My Norwegean Christmas
I want to tell you about my Christmas in Norway. I’m sure it all has been mentioned before in other articles, but I want to share anyway.
I live on the west coast of Norway. Most people start thinking of Christmas in mid-November. It is time to start buying Christmas gifts for relatives and friends. The shops display Christmas things of every kind.
On December 1st, the children open their first window in their Advent calendars and will open one for each day until Christmas Eve. Usually it contains small pieces of chocolate or small plastic figures.
Traditional Christmas cakes are baked in the time before Christmas. The most common is “Julemann/ Kakemann” which is strange really, becauce it’s a tasteless cake made with pretty much no flavour. They are shaped like men, women, goats or Christmas trees.
One or two weeks before Christmas people start decorating their homes with small Santa figures or other Christmas related things. People in the cities buy their Christams trees from salesmen on the street while those who own wooded land chop their own, usually a few days before Christmas. And everybody in the family goes up to the woods to pick their tree.
On Christmas Eve the whole family gathers to decorate the tree with colorful “balls”, bells, electric lights, flags and things the kids have made at school. And then the presents are layed under the tree. The children can barely keep their fingers off.
In the morning and during the day of Christmas Eve you go to visit friends and family to deliver and collect gifts and wish them a happy Christmas. And when that is done you spend the rest of the day finishing everything and watching Disney cartoons on TV.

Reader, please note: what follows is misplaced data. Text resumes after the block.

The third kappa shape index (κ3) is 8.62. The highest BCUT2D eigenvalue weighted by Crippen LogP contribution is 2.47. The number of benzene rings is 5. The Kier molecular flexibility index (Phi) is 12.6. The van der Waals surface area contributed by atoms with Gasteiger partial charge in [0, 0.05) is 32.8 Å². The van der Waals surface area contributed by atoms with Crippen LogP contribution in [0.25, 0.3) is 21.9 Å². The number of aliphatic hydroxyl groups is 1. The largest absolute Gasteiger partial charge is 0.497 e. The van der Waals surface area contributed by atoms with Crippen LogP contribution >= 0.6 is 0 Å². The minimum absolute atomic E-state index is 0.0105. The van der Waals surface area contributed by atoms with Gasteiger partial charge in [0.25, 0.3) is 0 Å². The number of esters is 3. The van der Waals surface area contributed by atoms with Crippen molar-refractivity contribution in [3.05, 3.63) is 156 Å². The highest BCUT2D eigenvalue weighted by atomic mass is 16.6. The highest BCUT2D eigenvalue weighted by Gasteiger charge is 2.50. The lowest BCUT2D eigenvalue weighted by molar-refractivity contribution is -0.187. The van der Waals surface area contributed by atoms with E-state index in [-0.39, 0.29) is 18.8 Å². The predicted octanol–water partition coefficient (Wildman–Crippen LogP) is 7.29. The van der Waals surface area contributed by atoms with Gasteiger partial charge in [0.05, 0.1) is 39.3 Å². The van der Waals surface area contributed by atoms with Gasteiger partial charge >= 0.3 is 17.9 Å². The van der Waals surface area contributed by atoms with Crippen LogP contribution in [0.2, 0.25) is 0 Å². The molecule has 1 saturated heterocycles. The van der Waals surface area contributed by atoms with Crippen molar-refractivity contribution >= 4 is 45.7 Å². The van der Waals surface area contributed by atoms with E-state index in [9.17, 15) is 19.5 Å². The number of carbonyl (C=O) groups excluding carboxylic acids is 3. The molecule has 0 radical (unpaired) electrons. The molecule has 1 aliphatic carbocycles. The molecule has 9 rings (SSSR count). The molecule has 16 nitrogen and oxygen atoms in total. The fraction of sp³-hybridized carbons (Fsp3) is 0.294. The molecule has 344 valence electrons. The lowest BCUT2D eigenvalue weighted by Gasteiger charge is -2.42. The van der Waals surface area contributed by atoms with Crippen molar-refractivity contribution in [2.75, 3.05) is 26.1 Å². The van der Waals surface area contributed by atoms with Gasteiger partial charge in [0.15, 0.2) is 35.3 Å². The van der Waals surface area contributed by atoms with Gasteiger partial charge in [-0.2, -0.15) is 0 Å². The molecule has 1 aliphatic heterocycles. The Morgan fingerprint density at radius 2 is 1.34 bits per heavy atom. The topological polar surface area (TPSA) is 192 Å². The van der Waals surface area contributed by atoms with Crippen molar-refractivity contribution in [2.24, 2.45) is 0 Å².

The Christmas dinner starts at 17.00 (5 pm). Children, parents, grand parents and maybe aunts and uncles are gathered to eat a big holiday meal; usually pork and other sorts of meat with potatoes and other accessories.
The dinner lasts for one to two hours. The adults drag the time out just to bring the children to the edge of excitment. They have to wash dishes, eat five portions of dessert and make and drink 12 cups of coffee… at least!
Then the time for opening Christmas gifts has come. If there are small children in the house, Santa comes for a visit. Strangely enough he has exactly the same watch as Dad, and what a shame Dad can’t see ’cause he is in the toilet! Santa delivers the gifts, talks to the children and then has to leave to go to other children. And just when Santa is gone, Dad comes back from the toilet. Too bad he can’t see Santa this year either. In my family we pick one in the family (one of the children usually) to read the labels and hand out the gifts. Then the person opens the gift while the others are watching. When the gift-thing is over all relax and eat more, cookies or other snacks, and play with their toys or whatever they got for Christmas.
Christmas Day is also spent with the immediate family, eating a big meal. No one visits friends before the second day of Christmas (26th). It’s an “unwritten law.”